Department - Author 1

Materials Engineering Department

Degree Name - Author 1

BS in Materials Engineering



Primary Advisor

Trevor Harding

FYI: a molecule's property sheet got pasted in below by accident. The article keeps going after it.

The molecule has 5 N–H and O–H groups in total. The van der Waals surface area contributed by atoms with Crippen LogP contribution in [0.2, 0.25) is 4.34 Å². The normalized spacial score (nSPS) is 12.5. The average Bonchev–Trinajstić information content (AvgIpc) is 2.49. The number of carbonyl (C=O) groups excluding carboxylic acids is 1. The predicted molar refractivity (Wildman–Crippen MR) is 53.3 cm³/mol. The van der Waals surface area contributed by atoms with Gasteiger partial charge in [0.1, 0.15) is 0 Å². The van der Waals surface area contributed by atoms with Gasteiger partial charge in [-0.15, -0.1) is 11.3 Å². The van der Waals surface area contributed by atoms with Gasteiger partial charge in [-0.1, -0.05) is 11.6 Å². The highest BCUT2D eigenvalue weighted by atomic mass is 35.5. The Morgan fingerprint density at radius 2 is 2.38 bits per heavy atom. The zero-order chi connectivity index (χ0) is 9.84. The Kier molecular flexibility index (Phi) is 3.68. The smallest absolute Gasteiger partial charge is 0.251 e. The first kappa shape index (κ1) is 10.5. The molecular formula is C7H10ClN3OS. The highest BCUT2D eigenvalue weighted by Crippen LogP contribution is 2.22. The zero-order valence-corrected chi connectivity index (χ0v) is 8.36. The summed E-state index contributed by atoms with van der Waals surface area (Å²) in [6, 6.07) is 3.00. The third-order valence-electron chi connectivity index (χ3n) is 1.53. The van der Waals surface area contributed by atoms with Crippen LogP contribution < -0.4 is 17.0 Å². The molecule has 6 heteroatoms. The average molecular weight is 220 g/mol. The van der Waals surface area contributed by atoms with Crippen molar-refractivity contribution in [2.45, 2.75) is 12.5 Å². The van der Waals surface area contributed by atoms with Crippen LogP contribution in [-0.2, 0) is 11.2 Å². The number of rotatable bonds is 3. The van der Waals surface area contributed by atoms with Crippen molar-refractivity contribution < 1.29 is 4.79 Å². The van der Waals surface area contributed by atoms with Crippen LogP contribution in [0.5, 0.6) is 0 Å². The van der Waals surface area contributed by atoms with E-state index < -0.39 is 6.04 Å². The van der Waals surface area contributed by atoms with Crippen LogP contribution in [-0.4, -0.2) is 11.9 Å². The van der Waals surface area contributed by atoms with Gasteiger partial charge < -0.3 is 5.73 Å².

The purpose of this work was to investigate methods to produce consistent, reliable, and testable thin films of arabinan-cellulose nanocomposites. Mechanical properties and composition of the Opuntia ficus-indica cactus spines served as motivation for this research. The high specific strength and stiffness, biodegradability, and sustainability of these spines inspired the creation of composites fabricated from the same materials found in cactus spines: arabinan and nanocrystalline cellulose (NCC). Arabinan serves as the matrix material and NCC as the reinforcement. To explore the feasibility of using a non-toxic solvent, different solution casting techniques with water as a solvent were investigated. Ultrasonication was used to disperse the NCC particles within an arabinan-water solution. A straightforward procedure using silicone molds yielded consistent samples that were suitable for tensile testing. SEM imaging showed signs of aggregation NCC particles. Composite stiffness, strength, and strain to break were found to be dependent on drying time, temperature, water content, and weight percent NCC. To obtain samples at similar water content, samples were monitored until any tacky spots on the film surface had completely dried. Composite samples with greater NCC content were found to have a higher strength and modulus compared to pure arabinan. Arabinan reinforced with 5 wt.% NCC had an average tensile strength of 7.66 MPa and stiffness of 309.03 MPa, while pure arabinan had 4.62 MPa and 211.37 MPa, respectively.